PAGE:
TEL AVIV – Prime Minister Benjamin Netanyahu is not likely to meet with President Barack Obama on his upcoming trip to the United States later this month.
Netanyahu is due to arrive in New York on September 20 for the United Nations General Assembly.
Netanyahu’s office has so far declined to confirm that a meeting will not happen, but meetings of this stature are usually announced more than a week in advance and nothing has yet been scheduled.
It would likely have been the last opportunity for the leaders to meet in person before Obama’s term ends in January.
It has been suggested that the disinclination to meet may be partly due to the Israeli prime minister’s eagerness to travel to Moscow for talks with Palestinian President Mahmoud Abbas while U.S.-led peace efforts have been rebuffed.
After Obama famously snubbed Netanyahu by refusing to host him in the Oval Office in 2015, a year later the Israeli prime minister, in an unprecedented move, turned down an offer by Obama to meet in the White House.
“We were looking forward to hosting the bilateral meeting, and we were surprised to first learn via media reports that the prime minister, rather than accept our invitation, opted to cancel his visit,” White House National Security Council spokesman Ned Price said following Netanyahu’s own snub.
The last time the two met was in November 2015 in Washington, defying expectations with what the Times of Israel termed “a generally friendly chat.”
The two leaders have had a frosty relationship as well as maintaining sharply contrasting views on policy – Netanyahu has repeatedly expressed his disapproval of the U.S.-led nuclear deal with Iran while Obama’s opposition to Israel’s settlement enterprise has been a concern for him throughout his presidency.
This past weekend, the administration critiqued Netanyahu on this issue by slamming Netanyahu’s arguments that the only side that could rightfully be accused of “ethnic cleansing” was the Palestinians who refuse to have Jews live in a future Palestinian state.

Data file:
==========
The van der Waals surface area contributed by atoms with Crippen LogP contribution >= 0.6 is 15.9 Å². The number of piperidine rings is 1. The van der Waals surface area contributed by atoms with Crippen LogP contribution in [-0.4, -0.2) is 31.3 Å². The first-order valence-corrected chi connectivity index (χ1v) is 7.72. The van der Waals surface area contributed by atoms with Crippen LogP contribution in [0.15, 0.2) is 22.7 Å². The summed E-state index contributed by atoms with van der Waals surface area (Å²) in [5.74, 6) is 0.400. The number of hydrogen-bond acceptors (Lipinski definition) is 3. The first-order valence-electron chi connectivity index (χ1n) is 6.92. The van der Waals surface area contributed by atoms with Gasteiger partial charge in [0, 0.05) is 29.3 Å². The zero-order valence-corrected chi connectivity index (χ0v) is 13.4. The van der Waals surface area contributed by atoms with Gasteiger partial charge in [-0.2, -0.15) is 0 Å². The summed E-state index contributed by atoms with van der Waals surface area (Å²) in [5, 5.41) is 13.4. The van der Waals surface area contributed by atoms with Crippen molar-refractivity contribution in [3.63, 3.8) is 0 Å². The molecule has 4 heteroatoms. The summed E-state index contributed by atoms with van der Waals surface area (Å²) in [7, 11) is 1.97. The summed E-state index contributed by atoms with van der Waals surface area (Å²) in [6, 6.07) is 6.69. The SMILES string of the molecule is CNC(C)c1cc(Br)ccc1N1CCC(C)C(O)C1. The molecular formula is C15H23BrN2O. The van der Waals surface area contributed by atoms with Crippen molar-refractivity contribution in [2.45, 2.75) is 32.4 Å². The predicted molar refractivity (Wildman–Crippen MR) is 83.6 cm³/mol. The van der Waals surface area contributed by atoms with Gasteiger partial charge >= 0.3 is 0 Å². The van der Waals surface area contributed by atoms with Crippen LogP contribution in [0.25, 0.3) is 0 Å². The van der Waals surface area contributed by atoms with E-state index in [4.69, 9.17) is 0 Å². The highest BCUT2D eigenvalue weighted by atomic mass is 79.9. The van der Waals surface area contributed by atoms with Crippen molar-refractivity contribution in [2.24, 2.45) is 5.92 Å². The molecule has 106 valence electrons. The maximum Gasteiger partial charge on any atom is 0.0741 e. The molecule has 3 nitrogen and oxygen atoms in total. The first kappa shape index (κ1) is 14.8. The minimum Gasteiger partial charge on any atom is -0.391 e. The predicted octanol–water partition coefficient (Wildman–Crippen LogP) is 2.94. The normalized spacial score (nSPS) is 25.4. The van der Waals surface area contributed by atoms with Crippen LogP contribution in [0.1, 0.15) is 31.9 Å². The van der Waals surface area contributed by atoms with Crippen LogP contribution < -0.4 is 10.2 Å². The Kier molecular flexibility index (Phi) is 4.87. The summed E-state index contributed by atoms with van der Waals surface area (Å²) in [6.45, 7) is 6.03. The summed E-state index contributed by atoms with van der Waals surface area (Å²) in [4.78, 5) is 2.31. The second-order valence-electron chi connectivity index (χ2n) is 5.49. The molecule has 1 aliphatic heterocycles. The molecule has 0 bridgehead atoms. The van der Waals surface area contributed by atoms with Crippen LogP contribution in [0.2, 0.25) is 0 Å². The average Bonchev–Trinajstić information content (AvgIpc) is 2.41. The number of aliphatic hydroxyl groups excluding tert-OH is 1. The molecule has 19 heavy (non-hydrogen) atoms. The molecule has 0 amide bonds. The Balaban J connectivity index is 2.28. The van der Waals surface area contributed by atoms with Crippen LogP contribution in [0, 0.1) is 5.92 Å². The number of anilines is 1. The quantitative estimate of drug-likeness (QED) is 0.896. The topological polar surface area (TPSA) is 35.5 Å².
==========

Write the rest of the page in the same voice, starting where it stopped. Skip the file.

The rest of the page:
The U.S. administration called Netanyahu’s phrasing “inappropriate and unhelpful.”
In a video posted to the prime minister’s Facebook page, Netanyahu took issue with the idea – repeated by the Obama administration – that the presence of Jews in the West Bank is an obstacle to peace.
“I am perplexed by this notion,” stated Netanyahu, “because no one would suggest that the two million Arabs living inside Israel are an obstacle to peace. Because they aren’t.”
He then continued by asking viewers if they would find it acceptable to have “a territory without Jews, without Hispanics, without blacks.”
Referring only to “enlightened nations,” but in an apparent jab at the U.S., Netanyahu said it’s “outrageous that the world doesn’t find it outrageous.”
“Since when is bigotry a foundation for peace?” he asked.
U.S. State Department spokeswoman Elizabeth Trudeau said in response the administration is “engaging in direct conversations with the Israeli government” about the video.
“We obviously strongly disagree with the characterization that those who oppose settlement activity or view it as an obstacle to peace are somehow calling for ethnic cleansing of Jews from the West Bank. We believe that using that type of terminology is inappropriate and unhelpful,” Trudeau said.
She added that Israel’s continued expansion of settlements raises “real questions about Israel’s long-term intentions in the West Bank.”
At the end of 2015, The New Yorker quoted American officials as saying that members of the administration view Netanyahu as “myopic, entitled, untrustworthy, routinely disrespectful toward the president, and focused solely on short-term political tactics to keep his right-wing constituency in line.”